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AGCO’s swather factory hits a milestone

Hesston factory builds its 100,000th swather

“Ladies and gentlemen I present to you the 100,000th swather,” said Kyle Kitt, AGCO’s marketing manager, as he stood on stage in an auditorium at the brand’s Hesston, Kansas, combine and hay equipment manufacturing plant in late March.

From then on, it was a little like a rock concert. Music played and lights flashed as the curtain pulled back to reveal the milestone machine. The WR9870 on stage was the 100,000th swather to be built in that facility. Now part of AGCO, it has been turning out haying equipment since 1955 when the equipment was branded only as Hesston.

It’s a name that is familiar to all Canadian farmers. Under AGCO ownership, the equipment has been wearing the “Hesston by Massey Ferguson” label since the two brands merged in 2006.

“This is a great day for us as AGCO employees,” said Bill Hurley, vice president of sales for North America. We can definitely say we’ve arrived. 100,000 swathers; that’s something no other manufacturer can say. Not just manufacturers in the United States and North America, but anywhere else in the world.”

“Anytime you’re celebrating 100,000 of anything, that’s a pretty big milestone,” added Robert Crain, AGCO’s senior vice president and general manager for North and South America.

Unveiled to a group of visitors and its purchaser during a special ceremony, the 100,000th swather to be built at AGCO’s Hesston, Kansas, manufacturing facility was centre stage at the facility’s auditorium.

Unveiled to a group of visitors and its purchaser during a special ceremony, the 100,000th swather to be built at AGCO’s Hesston, Kansas, manufacturing facility was centre stage at the facility’s auditorium.
photo: Scott Garvey

There will be six “special edition” machines built to celebrate the milestone. But number one of six is the official 100,000th machine. And its new owners, the family behind Moo Mountain Milk dairy farm of Idaho, were on hand to see the presentation and take possession of their swather.

The milestone also coincides with the 70th anniversary of operations at the Hesston plant. In all, the Hesston factory turns out a combined total of about 42 machines of all types each day. And many of the components for those machines are fabricated right from flat steel on site, a process that is common in agricultural assembly plants but differs a lot from automotive plants that often only handle component assembly.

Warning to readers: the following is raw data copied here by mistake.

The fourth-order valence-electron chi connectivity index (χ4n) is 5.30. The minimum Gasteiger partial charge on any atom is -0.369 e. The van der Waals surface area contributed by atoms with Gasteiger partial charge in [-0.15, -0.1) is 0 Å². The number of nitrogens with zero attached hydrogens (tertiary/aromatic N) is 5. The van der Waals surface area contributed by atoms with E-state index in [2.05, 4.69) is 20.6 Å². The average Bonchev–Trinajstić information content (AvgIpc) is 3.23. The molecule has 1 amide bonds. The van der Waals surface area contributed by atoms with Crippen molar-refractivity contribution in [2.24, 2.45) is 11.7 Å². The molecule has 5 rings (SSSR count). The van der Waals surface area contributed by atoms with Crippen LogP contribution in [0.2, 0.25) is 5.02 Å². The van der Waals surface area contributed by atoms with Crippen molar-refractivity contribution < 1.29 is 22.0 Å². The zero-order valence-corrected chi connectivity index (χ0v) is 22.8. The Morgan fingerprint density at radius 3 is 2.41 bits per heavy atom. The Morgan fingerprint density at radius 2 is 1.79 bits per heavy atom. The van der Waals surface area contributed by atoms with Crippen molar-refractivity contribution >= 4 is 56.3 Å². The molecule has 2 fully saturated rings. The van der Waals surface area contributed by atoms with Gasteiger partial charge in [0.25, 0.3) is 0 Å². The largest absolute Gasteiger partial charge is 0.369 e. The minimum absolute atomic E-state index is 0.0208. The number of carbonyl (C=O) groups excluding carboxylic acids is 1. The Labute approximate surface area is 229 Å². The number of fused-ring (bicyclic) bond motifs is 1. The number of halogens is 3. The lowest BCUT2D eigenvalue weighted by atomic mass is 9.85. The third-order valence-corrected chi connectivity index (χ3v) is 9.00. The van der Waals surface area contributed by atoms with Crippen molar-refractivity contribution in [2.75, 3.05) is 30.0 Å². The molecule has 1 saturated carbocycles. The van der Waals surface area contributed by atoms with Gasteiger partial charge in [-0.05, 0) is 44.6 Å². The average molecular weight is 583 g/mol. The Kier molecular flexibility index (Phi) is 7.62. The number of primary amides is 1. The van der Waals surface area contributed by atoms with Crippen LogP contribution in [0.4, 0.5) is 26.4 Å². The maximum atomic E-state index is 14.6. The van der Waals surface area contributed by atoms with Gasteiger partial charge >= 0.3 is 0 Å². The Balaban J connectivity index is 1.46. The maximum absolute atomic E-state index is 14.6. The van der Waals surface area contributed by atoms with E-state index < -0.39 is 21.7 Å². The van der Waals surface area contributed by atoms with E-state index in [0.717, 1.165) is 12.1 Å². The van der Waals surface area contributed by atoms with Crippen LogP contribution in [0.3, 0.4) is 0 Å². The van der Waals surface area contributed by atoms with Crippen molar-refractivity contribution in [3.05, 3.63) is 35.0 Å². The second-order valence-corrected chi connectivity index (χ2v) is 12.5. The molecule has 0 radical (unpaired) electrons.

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“Half of all parts are made here from scratch,” said Robert Cieko, vice president of manufacturing at Hesston, as he guided a group through the plant’s assembly area. “We’ve been making windrowers here at this site for 60 years. We are definitely committed to two things: reliability and quality hay products. Without those two things we would not have existed for 70 years.”

Typically at events like this, it is management executives and marketing staff that represent the brand to visitors and the media, and those people were certainly front and centre at this unveiling. But there was one other group present that figured prominently in the festivities that many visitors didn’t expect to see: the crew of factory workers who actually built the swather. In fact, those employees formed a kind of reception line to shake hands and thank visitors and the buyers of the milestone machine.

“People (plant staff) are always curious about who buys the products,” said Cieko. “It’s beneficial for employees to see who really pays their paycheque, and that is the customer.”

For a video look at the 100,000th swather reveal, watch the e-QuipTV episode, “Team building at AGCO” at Grainews.ca.

About the author

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Scott Garvey

Scott Garvey is a freelance writer and video producer. He is also the former machinery editor at Grainews.

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